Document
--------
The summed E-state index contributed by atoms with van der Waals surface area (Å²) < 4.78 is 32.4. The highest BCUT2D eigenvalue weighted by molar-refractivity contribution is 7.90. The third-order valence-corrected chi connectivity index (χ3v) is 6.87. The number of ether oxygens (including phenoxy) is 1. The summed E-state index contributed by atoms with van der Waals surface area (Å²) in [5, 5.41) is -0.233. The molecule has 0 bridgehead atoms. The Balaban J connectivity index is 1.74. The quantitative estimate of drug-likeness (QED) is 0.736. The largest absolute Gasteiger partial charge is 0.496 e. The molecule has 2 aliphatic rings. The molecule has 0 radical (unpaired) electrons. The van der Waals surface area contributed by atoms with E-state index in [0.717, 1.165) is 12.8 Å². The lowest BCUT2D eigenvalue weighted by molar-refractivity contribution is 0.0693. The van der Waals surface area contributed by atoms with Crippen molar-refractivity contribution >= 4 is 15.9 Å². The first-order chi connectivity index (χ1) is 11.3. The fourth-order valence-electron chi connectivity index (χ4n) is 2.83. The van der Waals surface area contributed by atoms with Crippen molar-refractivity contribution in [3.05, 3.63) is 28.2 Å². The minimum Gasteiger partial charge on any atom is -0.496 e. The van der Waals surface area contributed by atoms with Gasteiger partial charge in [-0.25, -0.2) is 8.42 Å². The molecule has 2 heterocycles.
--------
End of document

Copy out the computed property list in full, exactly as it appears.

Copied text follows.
The summed E-state index contributed by atoms with van der Waals surface area (Å²) < 4.78 is 32.4. The highest BCUT2D eigenvalue weighted by molar-refractivity contribution is 7.90. The third-order valence-corrected chi connectivity index (χ3v) is 6.87. The number of ether oxygens (including phenoxy) is 1. The summed E-state index contributed by atoms with van der Waals surface area (Å²) in [5, 5.41) is -0.233. The molecule has 0 bridgehead atoms. The Balaban J connectivity index is 1.74. The quantitative estimate of drug-likeness (QED) is 0.736. The largest absolute Gasteiger partial charge is 0.496 e. The molecule has 2 aliphatic rings. The molecule has 0 radical (unpaired) electrons. The van der Waals surface area contributed by atoms with E-state index in [0.717, 1.165) is 12.8 Å². The lowest BCUT2D eigenvalue weighted by molar-refractivity contribution is 0.0693. The van der Waals surface area contributed by atoms with Crippen molar-refractivity contribution >= 4 is 15.9 Å². The first-order chi connectivity index (χ1) is 11.3. The fourth-order valence-electron chi connectivity index (χ4n) is 2.83. The van der Waals surface area contributed by atoms with Crippen molar-refractivity contribution in [3.05, 3.63) is 28.2 Å². The minimum Gasteiger partial charge on any atom is -0.496 e. The van der Waals surface area contributed by atoms with Gasteiger partial charge in [-0.25, -0.2) is 8.42 Å². The molecule has 2 heterocycles.